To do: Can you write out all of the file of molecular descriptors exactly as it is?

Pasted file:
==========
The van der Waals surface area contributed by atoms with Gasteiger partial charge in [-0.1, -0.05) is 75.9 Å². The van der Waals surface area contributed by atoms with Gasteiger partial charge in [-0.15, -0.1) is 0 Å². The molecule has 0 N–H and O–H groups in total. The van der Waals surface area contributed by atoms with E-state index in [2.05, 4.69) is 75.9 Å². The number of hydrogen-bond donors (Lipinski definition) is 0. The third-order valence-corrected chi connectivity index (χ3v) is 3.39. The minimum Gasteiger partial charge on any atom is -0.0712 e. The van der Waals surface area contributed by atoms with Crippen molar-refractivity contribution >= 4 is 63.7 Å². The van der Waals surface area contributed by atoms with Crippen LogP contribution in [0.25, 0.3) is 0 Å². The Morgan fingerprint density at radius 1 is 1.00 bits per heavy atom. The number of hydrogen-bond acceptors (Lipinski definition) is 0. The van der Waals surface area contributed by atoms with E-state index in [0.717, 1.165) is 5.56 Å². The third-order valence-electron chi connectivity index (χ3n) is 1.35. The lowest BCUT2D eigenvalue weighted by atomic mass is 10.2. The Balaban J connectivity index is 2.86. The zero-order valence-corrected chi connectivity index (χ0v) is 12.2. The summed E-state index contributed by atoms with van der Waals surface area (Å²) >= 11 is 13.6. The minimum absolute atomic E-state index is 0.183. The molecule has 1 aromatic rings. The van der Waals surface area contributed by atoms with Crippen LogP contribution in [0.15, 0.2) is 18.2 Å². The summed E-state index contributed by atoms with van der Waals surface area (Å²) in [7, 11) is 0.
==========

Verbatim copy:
The van der Waals surface area contributed by atoms with Gasteiger partial charge in [-0.1, -0.05) is 75.9 Å². The van der Waals surface area contributed by atoms with Gasteiger partial charge in [-0.15, -0.1) is 0 Å². The molecule has 0 N–H and O–H groups in total. The van der Waals surface area contributed by atoms with E-state index in [2.05, 4.69) is 75.9 Å². The number of hydrogen-bond donors (Lipinski definition) is 0. The third-order valence-corrected chi connectivity index (χ3v) is 3.39. The minimum Gasteiger partial charge on any atom is -0.0712 e. The van der Waals surface area contributed by atoms with Crippen molar-refractivity contribution >= 4 is 63.7 Å². The van der Waals surface area contributed by atoms with Crippen LogP contribution in [0.25, 0.3) is 0 Å². The Morgan fingerprint density at radius 1 is 1.00 bits per heavy atom. The number of hydrogen-bond acceptors (Lipinski definition) is 0. The van der Waals surface area contributed by atoms with E-state index in [0.717, 1.165) is 5.56 Å². The third-order valence-electron chi connectivity index (χ3n) is 1.35. The lowest BCUT2D eigenvalue weighted by atomic mass is 10.2. The Balaban J connectivity index is 2.86. The zero-order valence-corrected chi connectivity index (χ0v) is 12.2. The summed E-state index contributed by atoms with van der Waals surface area (Å²) >= 11 is 13.6. The minimum absolute atomic E-state index is 0.183. The molecule has 1 aromatic rings. The van der Waals surface area contributed by atoms with Crippen LogP contribution in [0.15, 0.2) is 18.2 Å². The summed E-state index contributed by atoms with van der Waals surface area (Å²) in [7, 11) is 0.